From cleantech to green growth

To remain relevant for their members, cleantech clusters need to evolve and they need to do it soon. They can either choose to use their network-building expertise to help emerging technologies or change their core activities to meet the new demands of the market.

by Christian Riester & Rolf Bastiaanssen

Linkages between various stakeholders with common interests in the emerging sector of clean technology have been developing into cluster organisations during the past decade. They grew out of sector business support, which used to focus on connecting stakeholders: industry network to establish contacts between cleantech actors, or matchmaking to connect small businesses and solution providers with major corporations and government agencies. Today, many of the technologies that were originally established to develop and nurture, are reaching market maturity.

Recent announcements highlight the increasing competitiveness of renewable electricity sources and signal the need for subsidies may be approaching an end-stage. For instance, Saudi Arabia recently launched a programme to invest $30bn-$50bn in solar and wind energy. Meanwhile, the European Commission has been redesigning the electricity market to create a level playing field between renewable and fossil fuel technologies as part of the 2016 Winter Package policy framework. Both of these examples suggest that large private and public investors are operating in mature and emerging economies increasingly independent of public support.

Figure 1. Industry lifecycle of Cleantech is reaching mature stages

There is a need to combine green ambition with the private sector’s need for a growth economy.

– Martin Garratt, Cambridge Cleantech

For clusters, it is of the utmost importance to establish a triple helix of research, public and private sector. This becomes a unique and defining characteristic.

– Fred van Beuningen, Cleantech Delta

The city wants C-level business developers to connect senior decision-makers on new investment projects.

– Miranda Janse, Gemeente Rotterdam

This is a reflection of the success of these clusters’ endeavours, as well as the industry as a whole reaching the mainstream. As it continues to gather momentum, cleantech itself is diverging into sub-categories. It is no longer suitable as the catch-all term for more specific topics such as smart grids, waste-to-value, solar PV and energy efficiency in buildings. As the industry life cycle of topics formerly classified by the term cleantech evolves, the focus shifts from the development of clean technology to a combination of sustainability, as the public demand, and economic growth into Green Growth.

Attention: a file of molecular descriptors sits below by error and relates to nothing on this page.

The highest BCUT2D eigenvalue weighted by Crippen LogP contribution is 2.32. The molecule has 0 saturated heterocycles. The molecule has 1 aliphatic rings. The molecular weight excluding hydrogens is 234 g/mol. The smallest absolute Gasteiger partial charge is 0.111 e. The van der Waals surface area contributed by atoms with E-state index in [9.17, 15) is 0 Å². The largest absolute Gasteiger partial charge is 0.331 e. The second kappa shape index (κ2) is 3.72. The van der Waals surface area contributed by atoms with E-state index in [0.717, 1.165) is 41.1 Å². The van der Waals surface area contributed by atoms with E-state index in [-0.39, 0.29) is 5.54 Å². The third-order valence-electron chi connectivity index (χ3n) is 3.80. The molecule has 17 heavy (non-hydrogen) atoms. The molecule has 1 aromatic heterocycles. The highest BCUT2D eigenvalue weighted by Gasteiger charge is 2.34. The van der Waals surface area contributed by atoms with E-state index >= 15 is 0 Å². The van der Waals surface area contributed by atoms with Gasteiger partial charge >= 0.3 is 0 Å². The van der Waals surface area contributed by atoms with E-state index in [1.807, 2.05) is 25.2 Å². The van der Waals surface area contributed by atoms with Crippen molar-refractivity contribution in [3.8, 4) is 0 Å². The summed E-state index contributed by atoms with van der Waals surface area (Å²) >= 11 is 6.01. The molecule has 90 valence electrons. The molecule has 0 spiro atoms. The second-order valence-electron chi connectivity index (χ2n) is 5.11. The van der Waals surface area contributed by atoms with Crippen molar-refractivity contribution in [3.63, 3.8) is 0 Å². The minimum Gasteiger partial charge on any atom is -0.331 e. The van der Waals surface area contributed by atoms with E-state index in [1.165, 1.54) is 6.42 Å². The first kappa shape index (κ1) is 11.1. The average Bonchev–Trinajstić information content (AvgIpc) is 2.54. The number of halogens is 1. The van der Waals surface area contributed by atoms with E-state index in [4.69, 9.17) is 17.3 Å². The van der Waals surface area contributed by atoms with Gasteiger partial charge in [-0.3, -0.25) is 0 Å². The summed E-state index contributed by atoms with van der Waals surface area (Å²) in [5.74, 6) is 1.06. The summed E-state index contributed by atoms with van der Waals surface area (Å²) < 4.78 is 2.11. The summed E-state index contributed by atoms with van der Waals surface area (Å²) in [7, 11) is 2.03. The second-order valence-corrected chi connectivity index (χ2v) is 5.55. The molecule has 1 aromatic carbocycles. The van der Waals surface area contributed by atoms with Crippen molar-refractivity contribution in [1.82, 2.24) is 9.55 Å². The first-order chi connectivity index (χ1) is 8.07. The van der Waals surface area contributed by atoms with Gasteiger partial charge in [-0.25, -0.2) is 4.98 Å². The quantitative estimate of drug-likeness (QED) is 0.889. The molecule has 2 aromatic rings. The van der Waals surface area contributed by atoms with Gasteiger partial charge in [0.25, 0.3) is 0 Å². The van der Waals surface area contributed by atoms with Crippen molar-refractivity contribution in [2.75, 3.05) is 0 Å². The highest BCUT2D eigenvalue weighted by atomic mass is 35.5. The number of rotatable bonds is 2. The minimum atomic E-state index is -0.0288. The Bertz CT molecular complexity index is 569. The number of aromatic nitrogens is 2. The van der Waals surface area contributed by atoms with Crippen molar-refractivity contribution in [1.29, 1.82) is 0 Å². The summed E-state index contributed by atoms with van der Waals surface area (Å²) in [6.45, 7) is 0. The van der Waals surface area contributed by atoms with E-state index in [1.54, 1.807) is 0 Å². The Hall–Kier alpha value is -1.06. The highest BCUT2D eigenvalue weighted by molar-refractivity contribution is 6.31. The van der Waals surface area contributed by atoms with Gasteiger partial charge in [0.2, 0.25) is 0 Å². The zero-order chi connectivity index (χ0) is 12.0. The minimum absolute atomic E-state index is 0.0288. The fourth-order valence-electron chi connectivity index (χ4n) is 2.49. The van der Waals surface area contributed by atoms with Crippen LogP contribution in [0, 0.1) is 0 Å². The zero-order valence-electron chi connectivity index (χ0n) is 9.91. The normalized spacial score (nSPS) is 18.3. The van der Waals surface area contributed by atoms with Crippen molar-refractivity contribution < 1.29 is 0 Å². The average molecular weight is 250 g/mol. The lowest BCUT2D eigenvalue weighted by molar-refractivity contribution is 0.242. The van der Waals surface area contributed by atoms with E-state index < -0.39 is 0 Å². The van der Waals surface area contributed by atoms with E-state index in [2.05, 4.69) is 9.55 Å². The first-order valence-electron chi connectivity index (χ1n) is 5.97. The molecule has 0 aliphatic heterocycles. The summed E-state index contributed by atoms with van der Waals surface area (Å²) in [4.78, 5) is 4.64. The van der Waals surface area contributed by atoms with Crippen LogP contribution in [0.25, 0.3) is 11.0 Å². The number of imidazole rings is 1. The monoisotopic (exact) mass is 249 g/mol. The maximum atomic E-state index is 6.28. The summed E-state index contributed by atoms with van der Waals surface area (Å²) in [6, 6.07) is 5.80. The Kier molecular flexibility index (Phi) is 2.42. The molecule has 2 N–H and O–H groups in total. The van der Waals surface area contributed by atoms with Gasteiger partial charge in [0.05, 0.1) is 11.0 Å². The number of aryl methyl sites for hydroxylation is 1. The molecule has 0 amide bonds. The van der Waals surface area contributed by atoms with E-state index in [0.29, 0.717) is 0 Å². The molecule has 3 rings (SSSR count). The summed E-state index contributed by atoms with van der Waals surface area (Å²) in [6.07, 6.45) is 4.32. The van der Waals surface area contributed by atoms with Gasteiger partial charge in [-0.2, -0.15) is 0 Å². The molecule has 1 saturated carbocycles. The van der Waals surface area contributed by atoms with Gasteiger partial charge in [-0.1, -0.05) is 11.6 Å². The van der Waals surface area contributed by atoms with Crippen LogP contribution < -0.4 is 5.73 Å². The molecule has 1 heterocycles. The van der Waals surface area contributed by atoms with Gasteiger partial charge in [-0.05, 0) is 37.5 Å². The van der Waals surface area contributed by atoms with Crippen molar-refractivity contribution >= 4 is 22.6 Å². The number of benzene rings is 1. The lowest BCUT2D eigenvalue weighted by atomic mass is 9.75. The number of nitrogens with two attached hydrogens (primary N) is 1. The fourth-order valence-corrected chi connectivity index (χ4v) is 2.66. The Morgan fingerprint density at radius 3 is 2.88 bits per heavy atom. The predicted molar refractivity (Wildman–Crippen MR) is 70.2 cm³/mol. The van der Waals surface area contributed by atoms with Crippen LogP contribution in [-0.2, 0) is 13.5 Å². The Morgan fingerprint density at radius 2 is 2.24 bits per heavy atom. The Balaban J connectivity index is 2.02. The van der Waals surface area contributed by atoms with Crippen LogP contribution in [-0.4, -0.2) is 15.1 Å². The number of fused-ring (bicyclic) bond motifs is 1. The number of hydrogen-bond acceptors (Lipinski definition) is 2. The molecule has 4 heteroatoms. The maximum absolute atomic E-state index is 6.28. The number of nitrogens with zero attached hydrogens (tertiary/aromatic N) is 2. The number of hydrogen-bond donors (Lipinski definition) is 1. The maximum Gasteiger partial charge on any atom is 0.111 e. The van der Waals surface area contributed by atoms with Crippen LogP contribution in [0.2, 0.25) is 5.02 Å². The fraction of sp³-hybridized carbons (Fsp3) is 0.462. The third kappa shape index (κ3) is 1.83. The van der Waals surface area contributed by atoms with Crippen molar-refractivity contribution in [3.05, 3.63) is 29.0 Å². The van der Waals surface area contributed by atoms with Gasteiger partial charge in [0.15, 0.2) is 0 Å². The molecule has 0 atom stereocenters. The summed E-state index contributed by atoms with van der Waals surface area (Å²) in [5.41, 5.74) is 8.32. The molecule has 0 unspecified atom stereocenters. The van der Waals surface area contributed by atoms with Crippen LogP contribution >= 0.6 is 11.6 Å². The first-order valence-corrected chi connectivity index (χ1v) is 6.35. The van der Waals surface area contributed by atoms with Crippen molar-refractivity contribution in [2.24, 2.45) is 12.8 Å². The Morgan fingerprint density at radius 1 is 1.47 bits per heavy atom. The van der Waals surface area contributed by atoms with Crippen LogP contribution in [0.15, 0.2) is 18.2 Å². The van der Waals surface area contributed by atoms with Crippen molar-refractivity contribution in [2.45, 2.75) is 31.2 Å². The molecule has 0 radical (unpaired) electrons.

Green Growth implies a much more advanced industry life cycle of the underlying technologies. If established cleantech cluster organisations intend to follow the industry, adapted activities and services are essential to remaining relevant to their current members. These include increased involvement and support of larger-scale public-private investments, but also neutral brokering of multi-stakeholder partnerships or consortium development for initiatives focused on system transition.

An alternative scenario would entail keeping current core activities but shifting focus away from the generic cleantech towards supporting novel R&D topics and emerging concepts.

So that leaves clusters with a choice between the following two options:

Sticking with sustainability

The first option is for the clusters to remain focused on sustainable technology and adapt the activities and services they offer members in order to ensure they keep giving them value. The cluster would have to move from its traditional networking role to actively coordinating procurement and supporting the development of larger investment projects. While it might seem more labour-intensive, it certainly seems the natural step for most clusters. As member-driven organisations, the priority is to keep those members interested.


New policies such as the EU directives promoting private and public collaborations for sustainable technologies encourage clusters to stay in the field, aim a little bigger and work towards collaborations on a larger scale.

Engaging with emerging ideas

Clusters could also choose to veer away from clean technologies to new areas of interest, whether that be servitisation (shifting the focus from products to product service) or ICT/AI. These as-yet unestablished technologies need the activities the clusters have been organising for the past 10 years, to help them reach the levels of maturity cleantech has today.

Public sector funding is vital to the continuing evolution of a cluster. But it’s a delicate balance as the cluster is also reliant on its membership structure and, by extension, its members’ interests.   

– Carsten Orth Gaarn-Larsen, DK CLEAN

Some clusters have already taken steps to safeguard a continued presence in the world of sustainable technology. Cambridge Cleantech is scaling up its reach, expanding to a different region by launching a sister cluster in Oxfordshire, Oxfordshire Greentech. Meanwhile, Allia has bought London broker, City & Continental to “better advise organisations on their financing options” and ensure access to finance for larger-scale projects. Looking at just these two examples, it already seems likely that the futures of cleantech clusters will dovetail as they find new, individual ways to evolve within the field of sustainability.

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